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KINGDOM OF BAHRAIN

Economic Overview

The Kingdom of Bahrain has 125 million barrels of proven crude oil reserves (0.03% of the GCC reserves and 0.01% of the world crude oil reserves). Bahrain possesses the lowest reserves among the GCC countries, which is presently producing 49,000 barrels of oil per day. Oil accounts for 11% of GDP (exclusive of allied industries), 60% of export earnings and 70% of government revenue. Bahrain is one of the most diversified economies in the GCC region. The government is making strenuous efforts to attract foreign investors and pursue limited privatization to achieve an ultimate goal of economic diversification to reduce the country's dependence on oil. Aluminum is Bahrain's second major export after oil. Other major segments of Bahrain's economy include financial and construction sectors. Bahrain is focused on Islamic banking and is competing on an international scale with Malaysia as a world-wide banking sector. With its highly developed communication and transport facilities, Bahrain is home to numerous multi-national firms with business in the Gulf. As part of this effort, Bahrain and the US implemented a Free Trade Agreement (FTA) in August 2006 (the first FTA between the US and a Gulf State). The government’s economic strategy will focus on consolidating Bahrain’s position as the free services hub of the Gulf region. Bahrain’s future prosperity rests heavily on its capacity to develop the tertiary sector, for example: finance and tourism. Its excellent regulatory structure is encouraging foreign financial and commercial firms to base their operations in the country. The strong reputation of the Bahrain Monetary Agency (BMA) as a regulator of the industry has played a primary role in the evolution of Bahrain as the Gulf’s most important financial center. Major long-term economic challenges include: the depletion of both oil and underground water resources; job creation for Bahraini nationals; and liberalization of the business environment to help attract domestic, regional and foreign investments. The global financial and economic crisis resulted in a slower economic growth for Bahrain in 2009 as tight international credit and a slowing global economy caused funding for many non-oil projects to dry up. In 2009, to help reduce unemployment among Bahraini nationals, Bahrain reduced sponsorship for expatriates, increasing the costs of employing foreign labor. However, the global economic recovery will have a strong positive impact on the economy.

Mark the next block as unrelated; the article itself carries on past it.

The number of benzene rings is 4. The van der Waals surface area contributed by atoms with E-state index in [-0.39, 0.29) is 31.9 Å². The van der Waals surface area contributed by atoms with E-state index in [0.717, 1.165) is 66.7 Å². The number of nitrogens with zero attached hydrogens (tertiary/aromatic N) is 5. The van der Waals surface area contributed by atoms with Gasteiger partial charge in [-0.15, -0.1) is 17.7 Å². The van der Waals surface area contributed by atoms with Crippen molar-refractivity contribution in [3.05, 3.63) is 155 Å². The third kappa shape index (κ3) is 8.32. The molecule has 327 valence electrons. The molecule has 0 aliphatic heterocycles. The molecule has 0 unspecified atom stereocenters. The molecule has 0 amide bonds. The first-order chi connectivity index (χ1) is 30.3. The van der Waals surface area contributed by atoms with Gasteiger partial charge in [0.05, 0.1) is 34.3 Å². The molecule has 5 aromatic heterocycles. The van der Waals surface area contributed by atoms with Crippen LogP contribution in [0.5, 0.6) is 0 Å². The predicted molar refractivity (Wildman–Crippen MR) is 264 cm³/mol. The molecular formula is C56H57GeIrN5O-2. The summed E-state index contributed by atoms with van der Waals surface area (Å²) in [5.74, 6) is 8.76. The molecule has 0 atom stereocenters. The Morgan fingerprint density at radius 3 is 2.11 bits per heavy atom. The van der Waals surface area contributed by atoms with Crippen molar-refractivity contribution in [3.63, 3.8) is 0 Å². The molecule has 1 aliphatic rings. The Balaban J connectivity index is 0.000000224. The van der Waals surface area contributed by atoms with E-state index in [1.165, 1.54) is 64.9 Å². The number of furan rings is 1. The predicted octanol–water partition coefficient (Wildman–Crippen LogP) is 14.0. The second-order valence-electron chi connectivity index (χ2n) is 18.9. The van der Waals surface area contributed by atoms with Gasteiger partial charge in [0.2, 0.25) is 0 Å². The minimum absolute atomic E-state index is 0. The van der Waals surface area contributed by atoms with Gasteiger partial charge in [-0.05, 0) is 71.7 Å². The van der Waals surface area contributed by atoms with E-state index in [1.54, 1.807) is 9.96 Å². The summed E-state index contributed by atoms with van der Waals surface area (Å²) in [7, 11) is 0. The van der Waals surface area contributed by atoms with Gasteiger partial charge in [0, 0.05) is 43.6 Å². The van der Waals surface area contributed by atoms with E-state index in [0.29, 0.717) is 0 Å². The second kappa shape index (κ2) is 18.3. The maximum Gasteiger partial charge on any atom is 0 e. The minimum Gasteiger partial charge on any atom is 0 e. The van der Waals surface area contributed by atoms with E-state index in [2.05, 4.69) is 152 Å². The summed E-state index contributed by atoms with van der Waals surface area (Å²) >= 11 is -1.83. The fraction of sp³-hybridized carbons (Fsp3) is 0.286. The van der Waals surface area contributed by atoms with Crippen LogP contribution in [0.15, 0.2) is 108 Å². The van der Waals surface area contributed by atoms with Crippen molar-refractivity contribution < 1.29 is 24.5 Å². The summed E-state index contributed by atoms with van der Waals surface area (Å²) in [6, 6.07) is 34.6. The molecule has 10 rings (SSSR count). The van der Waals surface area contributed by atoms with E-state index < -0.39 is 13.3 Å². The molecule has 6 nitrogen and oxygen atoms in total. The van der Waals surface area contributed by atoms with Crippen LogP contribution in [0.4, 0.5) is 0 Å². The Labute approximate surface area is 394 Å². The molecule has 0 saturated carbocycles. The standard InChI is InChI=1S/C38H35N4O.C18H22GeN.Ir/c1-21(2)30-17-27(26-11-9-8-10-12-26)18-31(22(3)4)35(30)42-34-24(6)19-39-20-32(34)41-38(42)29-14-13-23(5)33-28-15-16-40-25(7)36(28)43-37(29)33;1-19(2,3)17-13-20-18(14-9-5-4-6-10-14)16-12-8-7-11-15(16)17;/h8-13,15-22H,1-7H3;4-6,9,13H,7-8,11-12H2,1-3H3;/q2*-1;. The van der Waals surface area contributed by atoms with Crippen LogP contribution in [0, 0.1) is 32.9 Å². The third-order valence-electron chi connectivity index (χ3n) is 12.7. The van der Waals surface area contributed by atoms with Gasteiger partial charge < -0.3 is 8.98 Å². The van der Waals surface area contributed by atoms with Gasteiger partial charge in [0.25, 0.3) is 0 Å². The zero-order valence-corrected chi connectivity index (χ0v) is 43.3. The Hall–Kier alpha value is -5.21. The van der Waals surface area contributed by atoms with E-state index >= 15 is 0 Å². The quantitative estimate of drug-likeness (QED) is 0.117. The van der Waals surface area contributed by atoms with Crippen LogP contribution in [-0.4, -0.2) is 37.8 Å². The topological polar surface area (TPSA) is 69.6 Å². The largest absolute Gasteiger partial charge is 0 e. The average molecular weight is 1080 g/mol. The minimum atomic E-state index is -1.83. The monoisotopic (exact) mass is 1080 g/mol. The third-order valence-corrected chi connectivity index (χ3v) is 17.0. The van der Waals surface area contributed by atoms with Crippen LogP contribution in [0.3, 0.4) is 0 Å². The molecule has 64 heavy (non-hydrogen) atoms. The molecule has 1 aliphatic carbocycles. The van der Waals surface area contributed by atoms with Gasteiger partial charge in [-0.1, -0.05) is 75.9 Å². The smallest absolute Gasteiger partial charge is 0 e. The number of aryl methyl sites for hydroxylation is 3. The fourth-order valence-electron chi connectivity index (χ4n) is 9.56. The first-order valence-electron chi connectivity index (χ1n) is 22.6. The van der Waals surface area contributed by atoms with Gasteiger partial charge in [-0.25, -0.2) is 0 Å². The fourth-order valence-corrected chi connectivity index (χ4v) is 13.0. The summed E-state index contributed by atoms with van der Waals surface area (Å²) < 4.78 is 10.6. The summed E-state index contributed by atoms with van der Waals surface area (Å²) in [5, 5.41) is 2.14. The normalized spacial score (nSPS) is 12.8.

Macroeconomic Overview

Growth

Bahrain’s economic activity is dominated by oil (processing), and the economy is developing downstream aluminum industries as well. A continuing upturn in oil prices during the past five years and a rise in property development and construction have resulted in a strong economic growth of the economy. Nominal GDP grew by a 15.2% to $21.2 billion in 2008 compared to a growth rate of 16.3% to $18.5 billion in 2007. However, nominal GDP shrank by (-4.8%) in 2009 due to the global financial and economic crisis and the slump in the world oil market. Nominal GDP is expected to rebound and grow by 10.6% and 5.3% to US$22.4 billion and $23.5 billion in 2010 and 2011, respectively. Real GDP grew by a 6.1% in 2008 compared to an 8.1% in 2007; while the growth rate declined to 2.9% in 2009. Real growth rates are likely to rise to 3.5% and 4% in 2010 and 2011, respectively, on the back of expected global economic recovery.